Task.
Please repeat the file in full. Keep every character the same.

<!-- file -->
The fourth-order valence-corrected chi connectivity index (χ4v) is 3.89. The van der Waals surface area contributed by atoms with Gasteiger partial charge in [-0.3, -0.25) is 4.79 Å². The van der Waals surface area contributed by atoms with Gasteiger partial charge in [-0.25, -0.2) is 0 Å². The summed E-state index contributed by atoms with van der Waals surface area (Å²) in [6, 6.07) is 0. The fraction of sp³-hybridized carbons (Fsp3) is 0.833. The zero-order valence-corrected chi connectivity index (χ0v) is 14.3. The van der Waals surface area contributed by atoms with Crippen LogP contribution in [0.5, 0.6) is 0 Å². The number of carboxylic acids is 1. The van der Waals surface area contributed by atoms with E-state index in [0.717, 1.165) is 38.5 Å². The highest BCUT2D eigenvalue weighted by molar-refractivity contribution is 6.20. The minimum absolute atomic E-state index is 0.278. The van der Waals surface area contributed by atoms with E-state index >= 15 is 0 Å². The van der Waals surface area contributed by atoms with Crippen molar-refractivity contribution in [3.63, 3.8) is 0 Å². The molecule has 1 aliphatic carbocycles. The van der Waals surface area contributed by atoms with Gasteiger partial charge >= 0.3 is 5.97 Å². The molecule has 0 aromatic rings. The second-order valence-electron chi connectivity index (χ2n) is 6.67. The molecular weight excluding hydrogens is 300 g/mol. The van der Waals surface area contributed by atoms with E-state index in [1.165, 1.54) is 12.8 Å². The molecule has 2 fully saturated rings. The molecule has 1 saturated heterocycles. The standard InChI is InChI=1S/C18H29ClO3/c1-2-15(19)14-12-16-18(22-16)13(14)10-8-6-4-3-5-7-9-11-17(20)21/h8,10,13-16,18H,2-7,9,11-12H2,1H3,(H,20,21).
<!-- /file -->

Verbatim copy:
The fourth-order valence-corrected chi connectivity index (χ4v) is 3.89. The van der Waals surface area contributed by atoms with Gasteiger partial charge in [-0.3, -0.25) is 4.79 Å². The van der Waals surface area contributed by atoms with Gasteiger partial charge in [-0.25, -0.2) is 0 Å². The summed E-state index contributed by atoms with van der Waals surface area (Å²) in [6, 6.07) is 0. The fraction of sp³-hybridized carbons (Fsp3) is 0.833. The zero-order valence-corrected chi connectivity index (χ0v) is 14.3. The van der Waals surface area contributed by atoms with Crippen LogP contribution in [0.5, 0.6) is 0 Å². The number of carboxylic acids is 1. The van der Waals surface area contributed by atoms with E-state index in [0.717, 1.165) is 38.5 Å². The highest BCUT2D eigenvalue weighted by molar-refractivity contribution is 6.20. The minimum absolute atomic E-state index is 0.278. The van der Waals surface area contributed by atoms with E-state index >= 15 is 0 Å². The van der Waals surface area contributed by atoms with Crippen molar-refractivity contribution in [3.63, 3.8) is 0 Å². The molecule has 1 aliphatic carbocycles. The van der Waals surface area contributed by atoms with Gasteiger partial charge >= 0.3 is 5.97 Å². The molecule has 0 aromatic rings. The second-order valence-electron chi connectivity index (χ2n) is 6.67. The molecular weight excluding hydrogens is 300 g/mol. The van der Waals surface area contributed by atoms with E-state index in [1.165, 1.54) is 12.8 Å². The molecule has 2 fully saturated rings. The molecule has 1 saturated heterocycles. The standard InChI is InChI=1S/C18H29ClO3/c1-2-15(19)14-12-16-18(22-16)13(14)10-8-6-4-3-5-7-9-11-17(20)21/h8,10,13-16,18H,2-7,9,11-12H2,1H3,(H,20,21).